Dubai: The recent crash in the global price of gold, the largest drop in five years, could prompt some retailers in the UAE to hoard some of their stocks of jewellery, bars and coins, an analyst said.

Rolf Schneebeli, CEO of Gold Services AG, a gold and investments advisory firm in Dubai, said that most jewellers are not “hedged against” a gold price decline. This means that when the prices drop, they are likely to incur some losses, unless they sell enough gold to make up for it.

“For retailers, I can imagine that they are now not really eager to sell, but certainly would not say [they will hoard everything],” Schneebeli told Gulf News.

“Essentially, with the price decline, their current stock has been devalued. However, as the sales turnover will increase, they will make up for it over time,” Schneebeli said.

The global price of gold dropped to as low as $1,088.05 an ounce, its lowest since March 2010, prompting retailers to slash their prices. As of Monday, gold jewellery’s retail price in Dubai was about 7 per cent less compared to only a month ago.

Gold jewellery shops in the UAE are anticipating that demand for gold jewellery will increase significantly over the next few days as consumers are raring to hit the shops to score some new bargains.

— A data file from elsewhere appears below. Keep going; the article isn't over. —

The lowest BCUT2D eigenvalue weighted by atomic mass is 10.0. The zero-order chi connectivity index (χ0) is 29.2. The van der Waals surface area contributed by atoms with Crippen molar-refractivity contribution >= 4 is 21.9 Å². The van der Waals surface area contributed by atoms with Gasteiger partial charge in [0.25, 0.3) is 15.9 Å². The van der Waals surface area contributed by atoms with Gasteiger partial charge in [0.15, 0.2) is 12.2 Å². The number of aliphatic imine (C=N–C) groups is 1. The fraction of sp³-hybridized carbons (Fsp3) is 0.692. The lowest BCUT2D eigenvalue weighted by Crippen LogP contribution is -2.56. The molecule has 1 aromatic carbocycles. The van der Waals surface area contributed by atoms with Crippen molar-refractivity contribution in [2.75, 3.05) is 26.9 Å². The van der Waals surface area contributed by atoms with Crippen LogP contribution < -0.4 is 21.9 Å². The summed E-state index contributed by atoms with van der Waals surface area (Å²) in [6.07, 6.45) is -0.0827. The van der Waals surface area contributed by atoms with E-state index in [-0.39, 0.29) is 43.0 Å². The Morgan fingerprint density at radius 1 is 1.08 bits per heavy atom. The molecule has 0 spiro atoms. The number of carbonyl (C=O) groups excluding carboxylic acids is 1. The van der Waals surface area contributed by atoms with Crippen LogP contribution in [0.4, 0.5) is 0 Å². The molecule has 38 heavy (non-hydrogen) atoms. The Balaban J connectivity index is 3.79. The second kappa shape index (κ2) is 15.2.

"If the price stays where it is for about a week, we will see a nice increase in turnover," said Schneebeli.

Some retailers contacted by Gulf News, however, assured they are not holding on to their stocks, citing that gold fans in the UAE can buy as much as they want.

"Sky is the limit. We have a lot of stocks," said Joyce, a salesperson at a jewellery store in Dubai Gold Souk.

Mohammad, another seller in Al Barsha, said they have enough supply of gold jewellery to meet a surge in demand.

"We have too many items. You can buy anything. No problem," he said.

While the other retailers may not be eager to sell, those who trade gold on a wholesale basis are not going to feel any negative impact from the gold price decline.

"The wholesale traders are typically quite well protected in cases of dropping prices as they hold mostly unfixed gold for financing and they tend to be short of gold all the time. This should give them an extra profit," Schneebeli added.

Karim Merchant, group CEO and managing director, Pure Gold Jewellers, said the most vulnerable are retailers who have a “fixed gold inventory price”.

“For a jewellery retailer who has not based his inventory on a fixed-price basis, the price changes do not matter, as his only concern is the margin on labour cost, which is the case for us. On the other hand, for a retailer who has a fixed gold inventory price, the current situation can cause a dilemma,” Merchant said.